Alternative to BitVM

Mike Schmidt: Next news item is Alternative to BitVM. Sergio Lerner, from the Rootstock Project, posted to the mailing list a post titled BitVMX: a Virtual CPU to optimistically execute arbitrary programs on Bitcoin. And the post links to a BitVMX white paper that Lerner co-authored with four other contributors. And this is an idea that was also recently presented as part of the BTC++ conference, I believe. And as you can tell, it’s based on the BitVM proposal that we have discussed previously. We spoke with Robin Linus about BitVM in Podcast #273 and Podcast #278, so if you want to brush up on your BitVM, check those out. Similar to the other BitVM versions, BitVMX is a way to create a virtual CPU that can be verified using Bitcoin Script. Like BitVM, there are no consensus changes required. Sergio and team put out a website with a bunch of information, and there weren’t any mailing list post responses to this, I don’t think, the last time I checked. If you look at the website, there is a quick summary of the proposal. I’ll read from there.

“BitVMX represents a new form of covenant that does not require a soft or hard fork to Bitcoin. Funds can be locked in a UTXO with a spend condition that depends on the result of the execution of a program”. There’s a bunch more information on that website. Murch, I don’t know if you got a chance to look into this variant of BitVM, BitVMX?

Mark Erhardt: Only very briefly. My rough understanding was that it has a different set of trade-offs, it’s more efficient in the proof, but it requires a trusted verifier; whereas BitVM, I think, could be verified by any of the participants. So, that was my rough understanding, I don’t have any more than that.

Mike Schmidt: A trusted verifier seems like a step in the wrong direction, or maybe because this is part of Rootstock that’s already in the cards? I don’t know.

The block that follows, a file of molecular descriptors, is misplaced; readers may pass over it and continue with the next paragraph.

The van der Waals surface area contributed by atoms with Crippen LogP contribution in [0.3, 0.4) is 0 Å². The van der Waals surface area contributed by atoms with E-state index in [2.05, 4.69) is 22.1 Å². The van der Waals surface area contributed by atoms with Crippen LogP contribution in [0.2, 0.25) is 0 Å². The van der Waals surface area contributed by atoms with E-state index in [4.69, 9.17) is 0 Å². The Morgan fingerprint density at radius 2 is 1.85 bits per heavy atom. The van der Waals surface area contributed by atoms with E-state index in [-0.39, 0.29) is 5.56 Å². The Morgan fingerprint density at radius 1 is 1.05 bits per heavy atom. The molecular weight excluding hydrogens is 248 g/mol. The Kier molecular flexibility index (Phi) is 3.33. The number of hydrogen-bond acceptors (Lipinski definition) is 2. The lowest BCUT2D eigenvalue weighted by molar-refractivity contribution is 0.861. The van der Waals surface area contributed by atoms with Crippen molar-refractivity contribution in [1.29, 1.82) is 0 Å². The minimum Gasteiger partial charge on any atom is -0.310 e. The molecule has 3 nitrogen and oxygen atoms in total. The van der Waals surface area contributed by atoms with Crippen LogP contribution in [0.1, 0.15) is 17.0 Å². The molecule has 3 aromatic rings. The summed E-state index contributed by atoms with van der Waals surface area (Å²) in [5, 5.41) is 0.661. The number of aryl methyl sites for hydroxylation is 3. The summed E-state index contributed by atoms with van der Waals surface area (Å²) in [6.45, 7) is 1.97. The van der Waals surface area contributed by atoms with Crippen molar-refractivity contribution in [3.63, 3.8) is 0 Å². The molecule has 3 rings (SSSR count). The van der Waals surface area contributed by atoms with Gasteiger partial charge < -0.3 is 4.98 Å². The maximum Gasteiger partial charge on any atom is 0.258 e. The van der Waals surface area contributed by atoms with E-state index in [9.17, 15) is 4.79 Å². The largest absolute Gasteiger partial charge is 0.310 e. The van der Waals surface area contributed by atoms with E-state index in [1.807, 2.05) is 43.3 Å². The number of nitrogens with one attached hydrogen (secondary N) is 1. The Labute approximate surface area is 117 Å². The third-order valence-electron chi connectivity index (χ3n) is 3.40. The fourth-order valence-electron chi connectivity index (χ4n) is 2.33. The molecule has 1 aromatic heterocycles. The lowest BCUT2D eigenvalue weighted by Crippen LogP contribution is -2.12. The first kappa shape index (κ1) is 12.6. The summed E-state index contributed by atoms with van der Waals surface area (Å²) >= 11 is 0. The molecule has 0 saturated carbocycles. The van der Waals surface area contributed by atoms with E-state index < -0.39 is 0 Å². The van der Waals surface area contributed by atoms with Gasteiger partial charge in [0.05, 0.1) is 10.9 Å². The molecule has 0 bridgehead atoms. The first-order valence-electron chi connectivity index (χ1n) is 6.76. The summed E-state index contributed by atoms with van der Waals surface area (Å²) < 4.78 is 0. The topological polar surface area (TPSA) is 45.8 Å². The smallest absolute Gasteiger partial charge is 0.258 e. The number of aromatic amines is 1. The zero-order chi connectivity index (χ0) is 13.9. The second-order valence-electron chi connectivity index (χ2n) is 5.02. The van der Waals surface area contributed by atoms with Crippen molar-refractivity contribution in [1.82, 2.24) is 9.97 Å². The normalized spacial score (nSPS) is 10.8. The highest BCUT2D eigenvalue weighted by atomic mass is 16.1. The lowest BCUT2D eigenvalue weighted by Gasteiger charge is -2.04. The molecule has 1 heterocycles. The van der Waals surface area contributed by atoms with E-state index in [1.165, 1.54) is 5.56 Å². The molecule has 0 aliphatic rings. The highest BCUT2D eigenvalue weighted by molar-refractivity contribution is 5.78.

Mark Erhardt: Yeah, I don’t know either. It seems like someone that knows more about it should tell us at some point.

Continued discussion about updating BIP2

Mike Schmidt: I was hoping Sergio would join us today but alas, he did not get my message. Last news item, Continued discussion about updating BIP2. Murch, this is your discussion, so have at it.

Mark Erhardt: Yeah, so as some of you remember, we added a few BIP editors a few weeks ago, and we’ve made some pretty decent progress at going through the open PRs in the repository. I believe we’re down to something like 40 open PRs, some of which are fresh, and we started at 152, so that’s pretty decent. We’ve merged a few things, we’ve announced some numbers for a few things, but there’s a few PRs that are stuck, and they’re stuck on process. Some are related to people having open PRs to set some long-time open BIP drafts to reject it, because they haven’t made progress in many years. That has, in some instances, caused the original authors of those drafts to say that they are still open and they still think it’s a good idea and they shouldn’t be rejected. So, I think that’s one of the points that an improved process document should address.